Muffins are often associated with breakfast and so the requirements are a little different than for a cake. To me, a good muffin needs to be crisp on top and almost crusty while on the inside should be a moist and light crumb. Lastly, it needs to not be a dessert. No frostings, not excessively sweet, and relatively shelf stable.
I agonized over whether or not to group all fruit muffins together. On the one hand, they tend to be similar and you often look for similar properties in this baked good regardless of the fruit being used. On the other hand, the different fruit will have different baking properties. (Pineapple would add acidity, dried fruit will act different from fresh fruit, etc.) In the end I decided that having a space to compare and contrast these properties and their effects on the muffin would be more interesting than just tweaking baking powder.
Why is this section so empty?
Look, I’ve only made one test in this category. It was a very successful delicious test but that doesn’t give me much to compare with. I will try to fill this in more as I go but give me a little break for now. Go look at the one test. Try it out. It’s well worth it I promise.
2 cups all-purpose flour 1 cup granulated sugar 1 Tbsp baking powder 1/4 tsp salt 1 cup whole milk 1 large egg 1/4 cup vegetable oil 1 Tbsp vanilla extract 1 cup cranberry sauce or pulp 1/4 cup crystalline sugar (optional)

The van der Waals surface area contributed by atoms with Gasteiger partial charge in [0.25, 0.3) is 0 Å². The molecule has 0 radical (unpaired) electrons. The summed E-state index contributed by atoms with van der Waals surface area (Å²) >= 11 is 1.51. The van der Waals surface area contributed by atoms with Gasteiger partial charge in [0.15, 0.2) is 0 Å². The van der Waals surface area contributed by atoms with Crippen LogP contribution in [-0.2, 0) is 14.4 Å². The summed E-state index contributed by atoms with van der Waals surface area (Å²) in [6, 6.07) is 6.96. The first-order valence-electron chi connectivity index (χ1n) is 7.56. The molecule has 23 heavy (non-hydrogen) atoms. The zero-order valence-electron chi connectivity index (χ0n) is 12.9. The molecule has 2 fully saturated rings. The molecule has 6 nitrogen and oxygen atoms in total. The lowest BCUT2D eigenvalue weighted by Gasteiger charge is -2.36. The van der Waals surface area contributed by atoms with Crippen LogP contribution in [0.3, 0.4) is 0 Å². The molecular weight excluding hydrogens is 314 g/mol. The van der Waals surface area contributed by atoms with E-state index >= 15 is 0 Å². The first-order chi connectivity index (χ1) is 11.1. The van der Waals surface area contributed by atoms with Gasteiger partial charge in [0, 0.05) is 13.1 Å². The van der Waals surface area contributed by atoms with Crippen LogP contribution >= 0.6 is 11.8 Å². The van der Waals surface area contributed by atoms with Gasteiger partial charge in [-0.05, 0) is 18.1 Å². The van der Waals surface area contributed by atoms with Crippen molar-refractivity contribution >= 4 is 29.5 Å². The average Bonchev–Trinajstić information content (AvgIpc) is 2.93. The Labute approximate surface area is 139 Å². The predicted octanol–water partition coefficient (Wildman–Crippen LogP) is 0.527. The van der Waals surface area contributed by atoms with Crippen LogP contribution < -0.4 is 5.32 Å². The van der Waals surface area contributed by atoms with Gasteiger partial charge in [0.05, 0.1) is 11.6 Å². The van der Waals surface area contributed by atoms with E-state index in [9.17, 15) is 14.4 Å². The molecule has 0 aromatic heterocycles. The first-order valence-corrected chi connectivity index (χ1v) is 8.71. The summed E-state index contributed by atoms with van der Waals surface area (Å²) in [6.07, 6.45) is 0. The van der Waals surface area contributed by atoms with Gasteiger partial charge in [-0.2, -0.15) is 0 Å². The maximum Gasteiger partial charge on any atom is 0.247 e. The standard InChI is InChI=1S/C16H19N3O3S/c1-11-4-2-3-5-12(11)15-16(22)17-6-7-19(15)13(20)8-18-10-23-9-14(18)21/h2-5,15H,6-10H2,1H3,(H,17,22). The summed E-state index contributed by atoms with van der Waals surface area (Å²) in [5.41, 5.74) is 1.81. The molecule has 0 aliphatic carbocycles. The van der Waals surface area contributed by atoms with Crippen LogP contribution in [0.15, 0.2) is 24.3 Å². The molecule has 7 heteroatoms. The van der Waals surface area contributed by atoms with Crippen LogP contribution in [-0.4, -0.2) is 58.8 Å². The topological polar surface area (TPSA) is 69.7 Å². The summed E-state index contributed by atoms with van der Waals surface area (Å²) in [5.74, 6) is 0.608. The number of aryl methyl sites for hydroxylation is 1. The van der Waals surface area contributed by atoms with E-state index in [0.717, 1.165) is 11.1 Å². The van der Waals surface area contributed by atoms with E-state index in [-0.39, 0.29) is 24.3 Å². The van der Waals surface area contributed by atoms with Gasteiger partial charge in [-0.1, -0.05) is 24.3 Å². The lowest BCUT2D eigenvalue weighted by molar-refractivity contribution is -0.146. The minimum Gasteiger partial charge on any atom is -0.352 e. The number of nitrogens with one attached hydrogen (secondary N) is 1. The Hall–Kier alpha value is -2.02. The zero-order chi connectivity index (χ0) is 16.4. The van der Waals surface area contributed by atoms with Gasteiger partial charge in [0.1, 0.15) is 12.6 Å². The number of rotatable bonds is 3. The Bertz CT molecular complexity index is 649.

I started by preheating the oven to 400 degrees Fahrenheit. In my standing mixer (though you can use a bowl and hand mixer easily here) I mixed together the flour, sugar, baking powder, and salt.
I got lazy and just tossed all the wet ingredients in next, sans egg shells (don’t be a smart ass). The cranberry sauce can be the pulp left over from making cranberry jelly, leftovers of your cranberry jam or store bought. I would recommend to use something with actual fruit bits in it for texture. I also would be hesitant to use something like cranberry relish here, I worry there is too much water, though maybe it would work, I haven’t tried.
Then turn on your mixer and get things thoroughly mixed but don’t overwork it. Get it so the batter looks the same throughout but don’t leave it running for an hour. You want to work it less if possible which will ensure less gluten development which means your muffins will be lighter. Think of gluten as binding power, we don’t want a lot of that in a muffin.
I divided these into 12 muffins. This meant that my muffin cups were full almost to the top and is why my muffins have that awesome dome on top. Don’t be afraid of overflowing your muffins, they’re going to be great.
I sprinkled some of that crystalline sugar for a fancy muffin effect. This is a personal choice, they’re great without this too.
I baked these for 22 minutes and even remembered to rotate the pan half way through.
I am in love with these muffins for a few reasons. Firstly, I hate waste and cranberry sauce never gets finished so this satisfies my obsession with using up all leftovers. Second, when they actually get a few minutes to cool before you try to eat them, they develop this crust on top that is incredible. I have rarely been able to achieve this in a homemade muffin. Lastly, they look so darn good! I mean look at those domes!